How to Market Your Rental | Think Realty | A Real Estate of Mind
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How to Market Your Rental

One of the most important parts of being a real estate investor or landlord is filling your units with quality tenants. Tenants who pay on time, take good care of the property and keep you informed of any needed maintenance can be priceless — and help you build your wealth. On the other hand, high-maintenance tenants who consistently pay late and cause issues with other tenants can drain your patience — and your checking account.

Here’s how to market your rental unit effectively to quickly and efficiently attract the right tenants — saving you time and money in the process.

Where to post

Social media

One of the most obvious places to post your vacant unit is on social media. Facebook, in particular, makes it incredibly easy for landlords to post details about the listing — including location, pricing, and photos. The beauty of social media is that those interested in renting the property with friends or a significant other can tag them to take a look.

It is free to post in Facebook Marketplace and other rental groups in your local area, but you can also pay to have your unit promoted to those who may be in search of a new rental home. You may also consider creating a page for your company, building a following and posting your listings on your account.

Craigslist

Craigslist has been around longer than many other online posting sites, and it’s still a great place to find tenants — and it’s also free. Although not as user-friendly as other options, Craigslist still attracts many in search of rental units, particular in the middle-aged group who may not be as skilled at using social media.

Zillow rentals

You’d be doing yourself a disservice if you didn’t post your unit on Zillow. Although the service recently began charging $9.99 per week to list your unit, it’s a relatively small amount for the amount of exposure you’ll receive.

Zillow also offers the option to have prospective tenants complete an application, have their background searched, sign a lease, and pay rent all within the platform. Keep in mind — it’s always best to hire an attorney to look over your lease agreement.

Full-service posting sites

Other sites — like SparkRental — post to multiple sites on your behalf, so you don’t spend an entire day copying and pasting from site to site. They may also help you manage your rental from start to finish, helping with marketing your unit, collecting rent and managing your tenant.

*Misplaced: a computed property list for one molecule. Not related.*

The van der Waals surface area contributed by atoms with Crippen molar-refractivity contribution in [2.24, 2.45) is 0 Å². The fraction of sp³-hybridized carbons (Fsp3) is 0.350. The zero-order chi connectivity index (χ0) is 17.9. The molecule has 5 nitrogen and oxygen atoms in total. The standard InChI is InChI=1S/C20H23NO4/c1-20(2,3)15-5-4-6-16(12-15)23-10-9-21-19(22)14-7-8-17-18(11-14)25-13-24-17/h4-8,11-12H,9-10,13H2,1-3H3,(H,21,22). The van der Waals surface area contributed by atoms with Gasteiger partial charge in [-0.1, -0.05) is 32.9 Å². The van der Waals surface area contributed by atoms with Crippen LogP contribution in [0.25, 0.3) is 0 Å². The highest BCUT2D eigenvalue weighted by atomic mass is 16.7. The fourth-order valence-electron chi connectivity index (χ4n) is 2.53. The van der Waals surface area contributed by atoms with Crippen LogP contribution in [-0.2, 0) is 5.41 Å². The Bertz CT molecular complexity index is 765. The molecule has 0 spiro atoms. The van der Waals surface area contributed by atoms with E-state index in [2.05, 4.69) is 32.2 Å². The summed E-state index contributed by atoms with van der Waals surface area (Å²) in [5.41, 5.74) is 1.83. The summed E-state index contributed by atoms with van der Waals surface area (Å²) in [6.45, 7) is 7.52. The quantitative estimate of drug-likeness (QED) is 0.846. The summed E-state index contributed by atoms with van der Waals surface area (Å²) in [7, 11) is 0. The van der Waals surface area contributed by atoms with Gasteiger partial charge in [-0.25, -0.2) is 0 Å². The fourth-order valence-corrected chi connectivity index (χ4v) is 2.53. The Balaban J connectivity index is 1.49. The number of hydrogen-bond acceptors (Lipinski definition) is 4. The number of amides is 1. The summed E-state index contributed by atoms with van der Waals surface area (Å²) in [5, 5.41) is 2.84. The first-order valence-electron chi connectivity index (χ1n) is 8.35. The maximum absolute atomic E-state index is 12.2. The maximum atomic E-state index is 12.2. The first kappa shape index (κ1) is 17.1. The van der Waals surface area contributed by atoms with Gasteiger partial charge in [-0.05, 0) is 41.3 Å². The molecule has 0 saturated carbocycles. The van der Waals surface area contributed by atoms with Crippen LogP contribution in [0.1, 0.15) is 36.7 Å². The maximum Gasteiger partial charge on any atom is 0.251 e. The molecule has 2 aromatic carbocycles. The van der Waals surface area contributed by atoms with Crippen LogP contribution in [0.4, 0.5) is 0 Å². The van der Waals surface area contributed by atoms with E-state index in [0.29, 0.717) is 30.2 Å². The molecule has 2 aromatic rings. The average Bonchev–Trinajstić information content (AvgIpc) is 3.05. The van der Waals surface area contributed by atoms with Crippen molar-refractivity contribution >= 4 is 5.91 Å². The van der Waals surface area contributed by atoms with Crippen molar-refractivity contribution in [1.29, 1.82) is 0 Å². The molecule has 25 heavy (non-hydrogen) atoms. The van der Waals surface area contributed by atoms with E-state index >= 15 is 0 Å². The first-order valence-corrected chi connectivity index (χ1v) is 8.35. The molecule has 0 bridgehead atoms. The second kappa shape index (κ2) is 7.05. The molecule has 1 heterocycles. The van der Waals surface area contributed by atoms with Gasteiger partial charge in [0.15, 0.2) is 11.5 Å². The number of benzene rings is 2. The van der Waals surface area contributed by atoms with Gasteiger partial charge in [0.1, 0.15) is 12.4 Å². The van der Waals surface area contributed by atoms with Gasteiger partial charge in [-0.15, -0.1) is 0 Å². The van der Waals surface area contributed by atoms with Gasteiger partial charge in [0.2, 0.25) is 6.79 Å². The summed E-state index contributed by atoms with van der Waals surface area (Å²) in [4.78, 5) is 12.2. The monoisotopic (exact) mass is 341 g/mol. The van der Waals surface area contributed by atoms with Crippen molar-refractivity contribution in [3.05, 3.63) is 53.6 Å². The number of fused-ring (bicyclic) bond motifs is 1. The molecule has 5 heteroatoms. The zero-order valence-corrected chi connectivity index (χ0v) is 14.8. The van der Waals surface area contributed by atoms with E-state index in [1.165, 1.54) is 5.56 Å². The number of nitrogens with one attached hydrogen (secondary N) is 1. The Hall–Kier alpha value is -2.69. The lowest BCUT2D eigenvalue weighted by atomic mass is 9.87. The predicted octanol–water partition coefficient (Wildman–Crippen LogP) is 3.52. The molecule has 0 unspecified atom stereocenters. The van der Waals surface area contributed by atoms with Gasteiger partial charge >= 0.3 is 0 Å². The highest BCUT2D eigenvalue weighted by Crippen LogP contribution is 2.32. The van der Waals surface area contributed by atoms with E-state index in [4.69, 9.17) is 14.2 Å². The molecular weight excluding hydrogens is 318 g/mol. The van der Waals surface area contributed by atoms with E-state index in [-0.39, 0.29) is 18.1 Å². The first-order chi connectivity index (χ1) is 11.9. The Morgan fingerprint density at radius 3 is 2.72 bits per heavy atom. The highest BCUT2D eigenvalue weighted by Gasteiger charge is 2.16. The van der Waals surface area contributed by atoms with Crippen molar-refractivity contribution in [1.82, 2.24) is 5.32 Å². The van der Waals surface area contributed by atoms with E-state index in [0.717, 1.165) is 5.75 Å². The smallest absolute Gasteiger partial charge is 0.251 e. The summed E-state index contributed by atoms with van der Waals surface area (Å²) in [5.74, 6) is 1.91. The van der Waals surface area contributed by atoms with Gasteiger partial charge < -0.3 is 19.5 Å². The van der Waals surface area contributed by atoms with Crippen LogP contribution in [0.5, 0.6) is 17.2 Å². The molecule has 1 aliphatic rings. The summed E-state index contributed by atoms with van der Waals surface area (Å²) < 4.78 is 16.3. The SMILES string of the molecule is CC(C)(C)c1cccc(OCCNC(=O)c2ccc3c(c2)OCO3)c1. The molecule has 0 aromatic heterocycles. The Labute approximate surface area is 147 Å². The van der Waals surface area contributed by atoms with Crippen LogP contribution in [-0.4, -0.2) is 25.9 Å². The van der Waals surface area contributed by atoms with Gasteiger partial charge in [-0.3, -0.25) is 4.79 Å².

What to post

Rental rate

Browse current listings of similar properties in your area to come up with your market rate. If you’re on the fence on what to charge, keep in mind that a higher rate will generate more income, but it may also take longer to find a tenant — meaning a higher vacancy rate. How much you charge in rent may depend on your specific situation and how quickly you need to rent the unit.

Great photos

Good photos are key to your listing attracting potential tenants — especially in times of COVID when people are less likely to set up appointments for showings unless they’re already set on renting the unit. Prep the unit by cleaning, throwing on a fresh coat of paint, and fixing any little details. If you have a relatively new smartphone, you can use it to take great wide-angle photos for your posting.

Keep in mind that while you want to present your property in a good light, you don’t want to mislead potential tenants with heavily edited photos. In the end, they’ll see the unit in-person, and if there’s a large discrepancy and they opt out, you’ll have wasted your time.

Virtual tours

During this time of COVID, virtual tours are a great way to give tenants a feel for the layout and reduce the number of people who request in-person showings. Instead of open houses, you can also offer one-on-one virtual tours over FaceTime or Zoom where you can answer any specific questions from the prospective tenant.

Minimum qualifications

By mentioning your minimum qualifications in your listing, you’ll greatly decrease the amount of time you spend chatting back-and-forth with tenants who won’t qualify in the long run. Although you don’t need to get incredibly detailed, it’s a great idea to post any minimum standards for things such as credit scores, felonies, and evictions, as well as if you accept Section 8 housing vouchers, pets, etc.

Showing process

During a time of lockdowns and social distancing, it can be difficult to show your units as you once had. You may opt to install a lockbox — and potentially video cameras — to allow one-time access to a tenant to view the property on their own. Or, you may request potential tenants participate in a virtual tour before an in-person showing, or complete a showing request to weed out those who don’t fit your minimum qualifications.

Whatever your process, be sure to make it clear in your listing.

A consistent process saves time and money

Time is money, and filling your rental vacancy can be a huge time suck if you’re not careful. By setting up a process and consistently using that process to market your rentals, you’ll not only save your precious time, you may also successfully avoid discrimination suits — as you’ll treat each potential tenant equally and have a documented process.

If you aren’t comfortable with the process on your own, you can work with a local real estate agent, who can both advise you on how to market your rental and also find potential tenants for you.